When I was a teenager, I associated the word ‘healthy’ with stick thin women, eating grapefruit, cutting out wheat and exercising every given moment of the day. That thought pattern didn’t shift until I started re-educating myself on what a healthy diet was and how to exercise right for my body.

It doesn’t matter who you are or what background you come from, we all have our own definition of what ‘healthy’ is and what we see as optimal. Maybe for someone being healthy is about losing weight, or gaining weight, maybe it’s about exercising more or less, cutting out junk food, de-toxifying your life, harnessing loving relationships, getting rid of toxic relationships or maybe it’s getting more sleep and stressing less. We all have our own health goals and our own opinions as to what healthy should look like.

I was so confused as a young girl – there was so much conflicting information out there and it seems to have become even more complicated now! One minute there’s an article saying that eggs are bad for you, then the next minute they’re suddenly the most amazing source of protein ever! One documentary says veganism is the only way, whereas another person says paleo is best. There’s hot phrases like ‘gluten free’, ‘dairy free’, ‘refined sugar free’ (yes, I know I use all of them!) and not to mention superfoods, greens powders, health powers, protein powders (again, I’m aware my pantry is also stocked with them!).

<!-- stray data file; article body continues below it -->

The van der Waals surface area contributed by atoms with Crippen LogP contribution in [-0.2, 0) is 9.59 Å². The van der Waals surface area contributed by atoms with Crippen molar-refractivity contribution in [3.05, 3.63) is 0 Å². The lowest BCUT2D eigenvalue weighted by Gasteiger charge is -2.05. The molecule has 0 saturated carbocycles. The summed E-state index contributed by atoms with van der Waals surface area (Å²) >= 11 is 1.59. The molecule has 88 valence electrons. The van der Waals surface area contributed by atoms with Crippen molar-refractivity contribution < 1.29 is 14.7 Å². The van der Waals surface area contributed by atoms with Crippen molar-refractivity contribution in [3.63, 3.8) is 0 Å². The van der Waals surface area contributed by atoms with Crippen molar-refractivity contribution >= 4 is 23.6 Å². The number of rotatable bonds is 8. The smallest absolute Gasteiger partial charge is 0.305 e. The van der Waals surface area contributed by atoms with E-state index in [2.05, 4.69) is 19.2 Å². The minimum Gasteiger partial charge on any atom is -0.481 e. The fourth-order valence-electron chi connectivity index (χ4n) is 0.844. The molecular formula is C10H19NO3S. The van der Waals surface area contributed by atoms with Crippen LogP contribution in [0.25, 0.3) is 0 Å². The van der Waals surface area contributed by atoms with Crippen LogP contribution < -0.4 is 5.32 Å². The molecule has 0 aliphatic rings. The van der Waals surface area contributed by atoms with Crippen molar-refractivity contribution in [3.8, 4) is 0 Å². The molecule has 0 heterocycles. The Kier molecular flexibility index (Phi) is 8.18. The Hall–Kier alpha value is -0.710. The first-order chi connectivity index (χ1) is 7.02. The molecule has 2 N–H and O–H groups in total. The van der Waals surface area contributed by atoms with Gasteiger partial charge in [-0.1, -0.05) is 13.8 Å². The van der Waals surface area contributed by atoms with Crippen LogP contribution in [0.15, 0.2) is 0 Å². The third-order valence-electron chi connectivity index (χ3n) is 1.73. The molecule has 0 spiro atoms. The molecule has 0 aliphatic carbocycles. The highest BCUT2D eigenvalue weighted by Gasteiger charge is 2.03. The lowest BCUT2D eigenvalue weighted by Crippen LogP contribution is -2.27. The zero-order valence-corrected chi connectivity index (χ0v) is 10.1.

There’s no ‘good’ or ‘bad’ when it comes to the foods we choose to eat and it’s time we stop complicating health and get back to basics.

Uncomplicate Health